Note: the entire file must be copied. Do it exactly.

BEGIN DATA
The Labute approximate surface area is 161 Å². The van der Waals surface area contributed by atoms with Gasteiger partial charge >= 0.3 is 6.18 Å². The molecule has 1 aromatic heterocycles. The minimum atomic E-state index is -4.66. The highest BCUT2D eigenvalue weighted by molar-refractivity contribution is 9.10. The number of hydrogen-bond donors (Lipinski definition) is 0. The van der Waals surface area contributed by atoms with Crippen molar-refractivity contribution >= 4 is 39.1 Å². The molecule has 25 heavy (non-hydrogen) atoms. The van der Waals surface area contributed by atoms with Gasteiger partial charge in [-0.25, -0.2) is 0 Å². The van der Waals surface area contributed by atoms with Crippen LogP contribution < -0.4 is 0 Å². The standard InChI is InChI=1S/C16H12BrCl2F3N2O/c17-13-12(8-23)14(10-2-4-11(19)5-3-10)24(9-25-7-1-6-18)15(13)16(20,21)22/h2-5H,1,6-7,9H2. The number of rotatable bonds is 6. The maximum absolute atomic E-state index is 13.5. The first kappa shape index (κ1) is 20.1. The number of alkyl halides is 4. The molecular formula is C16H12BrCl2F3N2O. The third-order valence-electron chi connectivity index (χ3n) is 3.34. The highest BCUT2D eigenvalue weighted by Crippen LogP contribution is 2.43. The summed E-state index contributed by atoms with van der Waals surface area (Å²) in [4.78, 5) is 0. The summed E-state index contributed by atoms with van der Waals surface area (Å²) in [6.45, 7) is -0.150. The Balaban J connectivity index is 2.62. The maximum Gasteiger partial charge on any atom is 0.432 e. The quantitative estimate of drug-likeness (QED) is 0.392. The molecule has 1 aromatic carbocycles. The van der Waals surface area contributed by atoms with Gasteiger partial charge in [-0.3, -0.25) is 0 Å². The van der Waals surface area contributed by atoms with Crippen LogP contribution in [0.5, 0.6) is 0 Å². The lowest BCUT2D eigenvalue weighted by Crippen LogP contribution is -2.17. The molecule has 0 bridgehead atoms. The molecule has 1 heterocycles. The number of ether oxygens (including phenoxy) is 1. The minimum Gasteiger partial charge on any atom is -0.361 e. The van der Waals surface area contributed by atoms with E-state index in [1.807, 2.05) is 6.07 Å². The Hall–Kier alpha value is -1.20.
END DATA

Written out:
The Labute approximate surface area is 161 Å². The van der Waals surface area contributed by atoms with Gasteiger partial charge >= 0.3 is 6.18 Å². The molecule has 1 aromatic heterocycles. The minimum atomic E-state index is -4.66. The highest BCUT2D eigenvalue weighted by molar-refractivity contribution is 9.10. The number of hydrogen-bond donors (Lipinski definition) is 0. The van der Waals surface area contributed by atoms with Crippen molar-refractivity contribution >= 4 is 39.1 Å². The molecule has 25 heavy (non-hydrogen) atoms. The van der Waals surface area contributed by atoms with Gasteiger partial charge in [-0.25, -0.2) is 0 Å². The van der Waals surface area contributed by atoms with Crippen LogP contribution < -0.4 is 0 Å². The standard InChI is InChI=1S/C16H12BrCl2F3N2O/c17-13-12(8-23)14(10-2-4-11(19)5-3-10)24(9-25-7-1-6-18)15(13)16(20,21)22/h2-5H,1,6-7,9H2. The number of rotatable bonds is 6. The maximum absolute atomic E-state index is 13.5. The first kappa shape index (κ1) is 20.1. The number of alkyl halides is 4. The molecular formula is C16H12BrCl2F3N2O. The third-order valence-electron chi connectivity index (χ3n) is 3.34. The highest BCUT2D eigenvalue weighted by Crippen LogP contribution is 2.43. The summed E-state index contributed by atoms with van der Waals surface area (Å²) in [4.78, 5) is 0. The summed E-state index contributed by atoms with van der Waals surface area (Å²) in [6.45, 7) is -0.150. The Balaban J connectivity index is 2.62. The maximum Gasteiger partial charge on any atom is 0.432 e. The quantitative estimate of drug-likeness (QED) is 0.392. The molecule has 1 aromatic carbocycles. The van der Waals surface area contributed by atoms with Gasteiger partial charge in [-0.3, -0.25) is 0 Å². The van der Waals surface area contributed by atoms with Crippen LogP contribution in [0.5, 0.6) is 0 Å². The lowest BCUT2D eigenvalue weighted by Crippen LogP contribution is -2.17. The molecule has 0 bridgehead atoms. The molecule has 1 heterocycles. The number of ether oxygens (including phenoxy) is 1. The minimum Gasteiger partial charge on any atom is -0.361 e. The van der Waals surface area contributed by atoms with E-state index in [1.807, 2.05) is 6.07 Å². The Hall–Kier alpha value is -1.20.